In 1985, at the Frankfurt Motor Show, Ferrari revealed its sharply styled 328 GTB. It was a car which had much to prove, given that it succeeded the esteemed 308 series – but, unsurprisingly, it quickly transpired to be a remarkable piece of machinery.
Aside from being more powerful and easier to drive, Ferrari’s new supercar was also more practical and easier to live with. There was, however, one underlying problem: the 328 was based upon the 308, which was a car that had been around since 1975.
The 308 could also trace its lineage back even further, to the Dino 206 of 1967; in short, although Ferrari had continually updated its cars, the 328’s underpinnings were getting long in the tooth. Although it was more user-friendly than its predecessors, the market was shifting towards even more comfortable, refined and safer machines.
Fortunately, Ferrari was working on an answer to the changing customer and market demands: an all-new model, called the 348, which would make its debut at the 1989 Frankfurt Motor Show. This new supercar marked a dramatic departure from the established template used by the 328. For starters, its larger 3.4-litre naturally aspirated V8 was mounted longitudinally instead of transversely.
Underneath, the 348 utilised a semi-unibody pressed steel chassis with a rear tubular subframe, instead of the all-tubular affair of its predecessors. Compared with the past designs, this offered improved protection in a crash. The 348 was also more spacious, its interior more upmarket and its exterior more eye-catching – with crisp Pininfarina-styled bodywork that echoed the looks of the bigger Testarossa.
A FABULOUS BUT FLAWED FLYING MACHINE
Two versions of the 348 were offered initially, the ‘tb’ coupe and the targa-topped ‘ts’, and there was no arguing with the performance on offer. The 348 tb, for example, reportedly clocked in at 1,393kg dry – contemporary road tests placed it at around 1,450kg at the kerb – and its engine punched out 296bhp. Get it off the line sharply and, if the book figures are to be believed, the Ferrari would hit 62mph in just 5.6 seconds. Flat out, it’d nudge more than 171mph.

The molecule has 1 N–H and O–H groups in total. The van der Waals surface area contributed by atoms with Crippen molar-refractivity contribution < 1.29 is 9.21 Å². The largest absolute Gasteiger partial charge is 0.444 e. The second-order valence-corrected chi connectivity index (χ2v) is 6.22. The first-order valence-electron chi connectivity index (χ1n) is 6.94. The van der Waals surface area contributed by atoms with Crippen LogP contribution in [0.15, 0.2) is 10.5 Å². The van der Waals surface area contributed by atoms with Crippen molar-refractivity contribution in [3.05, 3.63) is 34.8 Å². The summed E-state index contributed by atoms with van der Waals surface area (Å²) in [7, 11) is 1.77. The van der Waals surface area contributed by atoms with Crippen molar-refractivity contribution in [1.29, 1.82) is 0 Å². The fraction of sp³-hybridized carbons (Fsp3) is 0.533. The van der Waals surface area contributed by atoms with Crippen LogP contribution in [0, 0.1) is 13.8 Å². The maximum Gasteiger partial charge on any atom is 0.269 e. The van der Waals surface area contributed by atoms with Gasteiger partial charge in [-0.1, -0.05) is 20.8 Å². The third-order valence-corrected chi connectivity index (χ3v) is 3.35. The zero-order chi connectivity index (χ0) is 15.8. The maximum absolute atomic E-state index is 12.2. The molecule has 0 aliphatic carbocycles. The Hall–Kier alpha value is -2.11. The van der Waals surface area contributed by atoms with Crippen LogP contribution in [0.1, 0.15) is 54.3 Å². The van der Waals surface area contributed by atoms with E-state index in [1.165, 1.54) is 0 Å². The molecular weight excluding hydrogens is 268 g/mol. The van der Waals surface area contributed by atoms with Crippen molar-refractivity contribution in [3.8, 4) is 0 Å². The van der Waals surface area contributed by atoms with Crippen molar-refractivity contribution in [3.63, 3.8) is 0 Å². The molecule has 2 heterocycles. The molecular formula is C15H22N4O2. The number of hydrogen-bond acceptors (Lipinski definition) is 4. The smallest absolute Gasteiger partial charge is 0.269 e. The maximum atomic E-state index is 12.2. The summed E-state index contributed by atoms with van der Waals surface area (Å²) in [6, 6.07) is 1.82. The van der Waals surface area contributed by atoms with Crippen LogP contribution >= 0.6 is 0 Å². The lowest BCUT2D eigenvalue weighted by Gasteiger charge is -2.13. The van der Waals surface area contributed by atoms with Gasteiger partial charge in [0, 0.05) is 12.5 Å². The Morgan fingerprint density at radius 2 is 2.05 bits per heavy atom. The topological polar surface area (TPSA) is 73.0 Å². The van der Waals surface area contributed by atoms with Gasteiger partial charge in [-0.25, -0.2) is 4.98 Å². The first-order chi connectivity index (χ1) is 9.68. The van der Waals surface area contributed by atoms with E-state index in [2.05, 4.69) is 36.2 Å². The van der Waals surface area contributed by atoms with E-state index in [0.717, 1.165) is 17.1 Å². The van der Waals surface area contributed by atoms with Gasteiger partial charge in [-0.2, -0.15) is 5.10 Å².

Although the 348 was a dramatically different and far more modern Ferrari, it was not without its issues. It proved unruly at the limit, often snapping into oversteer that inevitably led to an unpleasant pirouette. Elements such as heavy controls and uncomfortable seats further tainted its appeal to many.
That’s not to say that it was slated by all; despite its foibles, the Ferrari was more visceral and engaging than its rivals and drew much praise as a result. Even so, Ferrari soon set about resolving some of the initial gripes with the 348 and released increasingly capable versions; a higher-performance Series Speciale arrived in 1992, followed by the Challenge in 1993.
A much-revised 348 GTB was also unveiled in 1993, along with a convertible Spider. The final swansong came in the form of the GT Competizione, a 50-strong homologation model which packed a 316bhp V8 and a battery of high-performance parts.
GROWING ENTHUSIASM FOR THE OFT-OVERLOOKED FERRARI
Although the 348 wasn’t lauded by all, it was unquestionably still an evocative, exciting and distinctive supercar – and, today, it can be a tempting used buy. In part, this is because those initial issues often led to the 348 being disliked by press and Ferrari fans alike, subduing the car’s values. Its successor, the 355, was also a more refined car that further put the 348 in the shade.
Consequently, nowadays, the 348 is comparatively affordable as far as Ferraris go. Head to an auction and you could, inclusive of fees, pick up a serviceable early 348 for around £35,000 – which is some £15,000 less than you’d pay for a good 355 at auction.
If you don’t want to take the risk of buying a car from an auction, you can still pick up a smart 348 from a dealer for around £50,000. A comparable dealer-sourced 355? That might set you back closer to £70,000.
Sure, the usual caveats apply: you’re buying an ageing Italian supercar that’ll need investment and care to remain in fine fighting fettle. The 348 isn’t as frail as some would have you believe, though, and if you carry out the required servicing and preventative maintenance – and set aside some money to cover unexpected failures – then the ownership experience should prove enjoyable.
A used Ferrari isn’t for everyone, of course, but it does bear some consideration. After all, £45,000 just about gets you into an impressive but somewhat staid new turbocharged four-cylinder Porsche 718 Cayman. Swallow a few brave pills and, instead, you could be driving a sense-tingling naturally aspirated V8 Ferrari 348. It might trail behind the Porsche across country, but you have to wonder who’d be having the more soul-stirring, engaging and memorable time.
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